A Tyler recording studio owner is reflecting on recording with Tina Turner in the early 1970s and the legacy she leaves following her death on Wednesday.

The rock’n’roll icon died at the age of 83 after suffering ill health in recent years. Turner was diagnosed with intestinal cancer in 2016 and had a kidney transplant in 2017.

Robin “Hood” Brians, owner of Robin Hood Studios in Tyler, remembers getting a call from Ike Turner letting him know they would be in Gregg County to perform and wanted to record the following night.


The same microphone used to record Tina Turner's songs hangs in the recording studio of Robin Hood Studios in Tyler. The iconic songstress recorded music at the Tyler studio in the early 1970’s.

“We opened the studio in 1963 and had already recorded a wonderful band whose members had attended Texas College here in Tyler; they were a horn band and brilliant showmen,” he said. “They were called The Fabulous Corvettes and at that time they were by far the best musicians I had recorded.”

Brians said they went to the Friday and Saturday night show and came back to the recording studio to record all night Saturday. He said by the time he got the phone call from Ike, he had already recorded several hit musicians.

Simply the Best: 10 Unforgettable Tina Turner Songs

“I got a phone call from Ike saying they were coming down,” he said. “I had already recorded several successful artists and Tina had already released ‘Proud Mary.’”

Brians said immediately during the shows he watched prior to recording, he witnessed the atmosphere Turner was in and gained respect for her professionalism.

“It was evident there was some tension between Ike and Tina but my greatest wisdom that I pulled from that initial experience was my respect for Tina,” he said. “She did not allow him to change who she was; she had decided who she was and who she wanted to be and she never let anyone veer her off her path.”

The start of a music marriage made in heaven

As a teenager Tina Turner frequently attended the nightclubs in St. Louis with her sister, which is where she first laid eyes on Ike Turner who was performing with his band the Kings of Rhythm. Entranced by his performance, Tina asked Ike if he would let het sing in his band. It wasn’t until Tina pulled the microphone out of drummer Eugene’s hand and belted out B.B. King blues ballad, ‘You Know I Love You’ that Turner took an interest and made her a featured vocalist.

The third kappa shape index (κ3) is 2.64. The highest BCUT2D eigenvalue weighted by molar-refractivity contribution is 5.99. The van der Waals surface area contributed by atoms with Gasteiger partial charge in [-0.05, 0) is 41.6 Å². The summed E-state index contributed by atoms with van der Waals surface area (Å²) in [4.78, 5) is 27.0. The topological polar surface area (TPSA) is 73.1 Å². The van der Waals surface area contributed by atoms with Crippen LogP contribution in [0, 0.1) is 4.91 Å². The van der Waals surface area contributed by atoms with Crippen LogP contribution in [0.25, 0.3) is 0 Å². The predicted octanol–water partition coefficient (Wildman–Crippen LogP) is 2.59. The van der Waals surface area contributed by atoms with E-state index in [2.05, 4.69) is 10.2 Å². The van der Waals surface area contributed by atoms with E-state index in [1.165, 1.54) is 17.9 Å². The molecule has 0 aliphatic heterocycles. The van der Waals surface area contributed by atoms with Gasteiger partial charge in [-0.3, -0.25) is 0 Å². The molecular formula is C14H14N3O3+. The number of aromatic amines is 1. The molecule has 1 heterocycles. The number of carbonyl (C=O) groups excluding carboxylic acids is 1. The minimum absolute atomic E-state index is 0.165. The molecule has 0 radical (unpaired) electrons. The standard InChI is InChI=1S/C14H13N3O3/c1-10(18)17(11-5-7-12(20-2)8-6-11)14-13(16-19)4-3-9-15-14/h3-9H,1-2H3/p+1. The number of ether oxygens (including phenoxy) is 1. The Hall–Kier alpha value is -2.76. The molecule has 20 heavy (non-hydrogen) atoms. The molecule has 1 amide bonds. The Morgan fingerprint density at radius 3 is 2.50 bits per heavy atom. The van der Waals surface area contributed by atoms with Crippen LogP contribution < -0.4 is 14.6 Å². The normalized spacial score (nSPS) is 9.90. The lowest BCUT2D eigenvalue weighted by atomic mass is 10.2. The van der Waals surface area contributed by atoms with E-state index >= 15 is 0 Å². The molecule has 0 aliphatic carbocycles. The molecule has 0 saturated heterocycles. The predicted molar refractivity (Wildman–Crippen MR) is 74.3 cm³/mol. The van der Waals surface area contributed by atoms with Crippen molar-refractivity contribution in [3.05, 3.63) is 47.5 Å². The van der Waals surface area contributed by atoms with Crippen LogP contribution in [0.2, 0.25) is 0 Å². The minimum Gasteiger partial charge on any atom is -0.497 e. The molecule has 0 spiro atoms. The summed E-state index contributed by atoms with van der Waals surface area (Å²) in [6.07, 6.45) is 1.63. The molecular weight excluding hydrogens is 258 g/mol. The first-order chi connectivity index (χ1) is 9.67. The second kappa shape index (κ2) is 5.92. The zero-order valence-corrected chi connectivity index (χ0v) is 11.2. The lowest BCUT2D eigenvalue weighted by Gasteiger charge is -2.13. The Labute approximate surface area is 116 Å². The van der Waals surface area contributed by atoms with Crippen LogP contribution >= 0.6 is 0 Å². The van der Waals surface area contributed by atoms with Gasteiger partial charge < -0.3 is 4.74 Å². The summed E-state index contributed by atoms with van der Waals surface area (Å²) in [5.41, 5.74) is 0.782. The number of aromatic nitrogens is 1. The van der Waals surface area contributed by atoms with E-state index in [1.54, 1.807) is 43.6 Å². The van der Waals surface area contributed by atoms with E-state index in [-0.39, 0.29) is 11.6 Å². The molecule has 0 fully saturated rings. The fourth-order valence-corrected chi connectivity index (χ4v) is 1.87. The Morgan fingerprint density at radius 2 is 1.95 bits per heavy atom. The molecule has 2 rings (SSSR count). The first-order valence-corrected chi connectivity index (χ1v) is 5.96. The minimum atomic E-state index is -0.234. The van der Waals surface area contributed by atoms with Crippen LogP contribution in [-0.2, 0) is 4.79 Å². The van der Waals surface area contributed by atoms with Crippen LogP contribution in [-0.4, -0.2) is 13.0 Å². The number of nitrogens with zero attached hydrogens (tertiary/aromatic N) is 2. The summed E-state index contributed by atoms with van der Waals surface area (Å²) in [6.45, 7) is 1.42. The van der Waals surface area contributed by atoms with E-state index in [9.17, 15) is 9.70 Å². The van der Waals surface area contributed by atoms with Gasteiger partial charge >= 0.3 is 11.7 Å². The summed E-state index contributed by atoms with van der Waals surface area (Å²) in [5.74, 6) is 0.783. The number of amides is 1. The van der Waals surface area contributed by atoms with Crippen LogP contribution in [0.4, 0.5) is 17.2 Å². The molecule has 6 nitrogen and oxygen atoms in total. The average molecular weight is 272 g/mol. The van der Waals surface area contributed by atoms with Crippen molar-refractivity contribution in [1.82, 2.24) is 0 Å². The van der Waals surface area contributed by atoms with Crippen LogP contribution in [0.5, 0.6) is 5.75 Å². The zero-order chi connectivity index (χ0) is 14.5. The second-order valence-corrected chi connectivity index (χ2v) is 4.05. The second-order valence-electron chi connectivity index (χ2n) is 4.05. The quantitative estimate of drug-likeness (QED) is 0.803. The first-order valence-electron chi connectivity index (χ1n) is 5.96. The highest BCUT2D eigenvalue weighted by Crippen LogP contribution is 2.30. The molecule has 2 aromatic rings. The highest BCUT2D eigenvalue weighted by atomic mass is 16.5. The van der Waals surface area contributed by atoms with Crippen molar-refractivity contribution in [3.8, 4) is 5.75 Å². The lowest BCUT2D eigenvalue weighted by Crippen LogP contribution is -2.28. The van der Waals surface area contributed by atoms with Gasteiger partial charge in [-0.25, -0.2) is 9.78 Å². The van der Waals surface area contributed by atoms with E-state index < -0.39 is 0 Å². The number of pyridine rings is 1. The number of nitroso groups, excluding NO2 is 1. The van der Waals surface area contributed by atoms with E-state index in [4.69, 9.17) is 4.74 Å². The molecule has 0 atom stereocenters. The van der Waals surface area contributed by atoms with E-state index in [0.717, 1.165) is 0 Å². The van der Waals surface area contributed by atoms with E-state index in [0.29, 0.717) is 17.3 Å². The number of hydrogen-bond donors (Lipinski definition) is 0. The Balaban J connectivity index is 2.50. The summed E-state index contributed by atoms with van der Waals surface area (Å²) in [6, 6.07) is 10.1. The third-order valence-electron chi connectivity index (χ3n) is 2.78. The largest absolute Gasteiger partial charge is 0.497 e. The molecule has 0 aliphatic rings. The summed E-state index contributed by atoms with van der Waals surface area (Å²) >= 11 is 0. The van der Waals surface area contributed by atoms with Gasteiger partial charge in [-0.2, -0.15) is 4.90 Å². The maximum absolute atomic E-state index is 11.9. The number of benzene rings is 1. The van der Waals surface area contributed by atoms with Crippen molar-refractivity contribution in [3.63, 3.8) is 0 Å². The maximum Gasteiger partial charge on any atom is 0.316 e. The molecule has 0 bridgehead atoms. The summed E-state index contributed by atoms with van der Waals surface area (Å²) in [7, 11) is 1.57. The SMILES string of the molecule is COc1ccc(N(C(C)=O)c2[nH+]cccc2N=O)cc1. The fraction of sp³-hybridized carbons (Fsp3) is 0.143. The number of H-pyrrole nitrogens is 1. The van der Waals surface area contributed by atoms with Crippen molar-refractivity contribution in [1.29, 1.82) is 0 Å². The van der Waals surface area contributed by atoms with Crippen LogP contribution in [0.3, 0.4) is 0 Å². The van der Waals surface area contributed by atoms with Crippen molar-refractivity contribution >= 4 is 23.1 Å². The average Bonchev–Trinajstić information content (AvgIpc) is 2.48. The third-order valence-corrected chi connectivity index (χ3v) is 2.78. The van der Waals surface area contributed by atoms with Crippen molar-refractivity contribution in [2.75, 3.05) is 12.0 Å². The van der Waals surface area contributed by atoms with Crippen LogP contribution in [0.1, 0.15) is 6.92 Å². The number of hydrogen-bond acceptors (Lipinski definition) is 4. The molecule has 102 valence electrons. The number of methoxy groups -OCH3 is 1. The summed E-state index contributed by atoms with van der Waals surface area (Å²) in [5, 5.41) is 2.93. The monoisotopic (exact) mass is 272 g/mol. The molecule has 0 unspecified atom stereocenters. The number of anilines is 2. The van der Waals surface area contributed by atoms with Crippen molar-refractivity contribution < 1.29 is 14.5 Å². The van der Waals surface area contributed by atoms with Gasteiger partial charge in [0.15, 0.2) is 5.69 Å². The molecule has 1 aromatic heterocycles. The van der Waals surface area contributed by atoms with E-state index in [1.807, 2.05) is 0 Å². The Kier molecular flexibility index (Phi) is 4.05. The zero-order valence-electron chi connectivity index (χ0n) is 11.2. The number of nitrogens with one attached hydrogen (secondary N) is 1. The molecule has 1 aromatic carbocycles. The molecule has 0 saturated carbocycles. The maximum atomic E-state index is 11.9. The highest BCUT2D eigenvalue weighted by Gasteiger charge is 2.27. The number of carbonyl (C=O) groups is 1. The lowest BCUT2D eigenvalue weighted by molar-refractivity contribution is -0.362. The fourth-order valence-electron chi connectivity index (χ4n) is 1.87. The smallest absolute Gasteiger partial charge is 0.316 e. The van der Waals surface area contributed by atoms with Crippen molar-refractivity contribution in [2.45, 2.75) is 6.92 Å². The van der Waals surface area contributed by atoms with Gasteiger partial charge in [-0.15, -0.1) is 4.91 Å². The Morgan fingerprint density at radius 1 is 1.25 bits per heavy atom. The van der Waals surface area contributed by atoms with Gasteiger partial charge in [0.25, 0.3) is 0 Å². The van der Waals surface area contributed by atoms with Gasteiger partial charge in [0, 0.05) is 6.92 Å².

Brians said he witnessed Turner’s resolve again the night in the recording studio when despite more turbulence between the couple, Turner belted out the strongest voice he says he had ever heard before then or since.

“She was the ultimate professional; I think we recorded four songs and she nailed it every time,” he said. “Tina had the strongest voice I had ever heard, before or since. Those Neumann microphones, I bought them in the ‘60s; those mics can record a whisper, and then there is a switch you throw where you have to put a pad on the mic and you can get right up to it with a trumpet and it will handle that too.”

“I had to put the pad on the mic because her voice was so strong,” Brians said. “She just had a fabulous voice.”

While glancing at the recording booth where Turner once stood, Brians said she sang every take like it was a performance in front of 50,000 people.


Robin Hood Studios owner Robin “Hood” Brians sits behind the studio equipment while recalling his recording experience with Tina Turner in the early 1970’s.

“She sang it every time like it was a performance, as did the Ikettes,” he said. “She was wonderful to work with; sweeter than sugar. It was a joy working with her.”

Brians said it was an honor to have Turner in his studio and hopes people remember her legacy as not only an amazing singer but also a strong, kind, and wonderful human being.

“Somebody asked me how I feel knowing she has passed and I said ‘well, naturally it is a sad time but for me, it’s a joyous time too because she accomplished so much in spite of so much,” he said. “What happened is, when God made Tina Turner he decided she was going to be a star; he gave her an incredible voice, he gave her a magnificent personality, he gave her an immense understanding of the entertainment business, and gave her the desire to make people happy.”


Photos of performers who have recorded at Robin Hood Studios in Tyler hang on the wall. Among the famous artists who have recorded there is Tina Turner who died Wednesday at that age of 83.

“Her legacy is that she remained the person God made her and didn’t allow anything or anybody to change her,” Brians said. “She was who she was intended to be.”

Turner is best known for hits such as 1966 “River Deep,” “Mountain High,” 1971 “Proud Mary,” 1983 “Let’s Stay Together,” 1984 “What’s Love Got To Do With It” and “Private Dancer,” and 1989 “The Best.”

Multimedia Journalist

Multimedia journalist Jessica Payne covers several counties in East Texas. In 2011, she left her hometown Houston for East Texas. In 2016, she left the 9-5 office routine to pursue a passion for sharing inspiring stories and engaging with the community.

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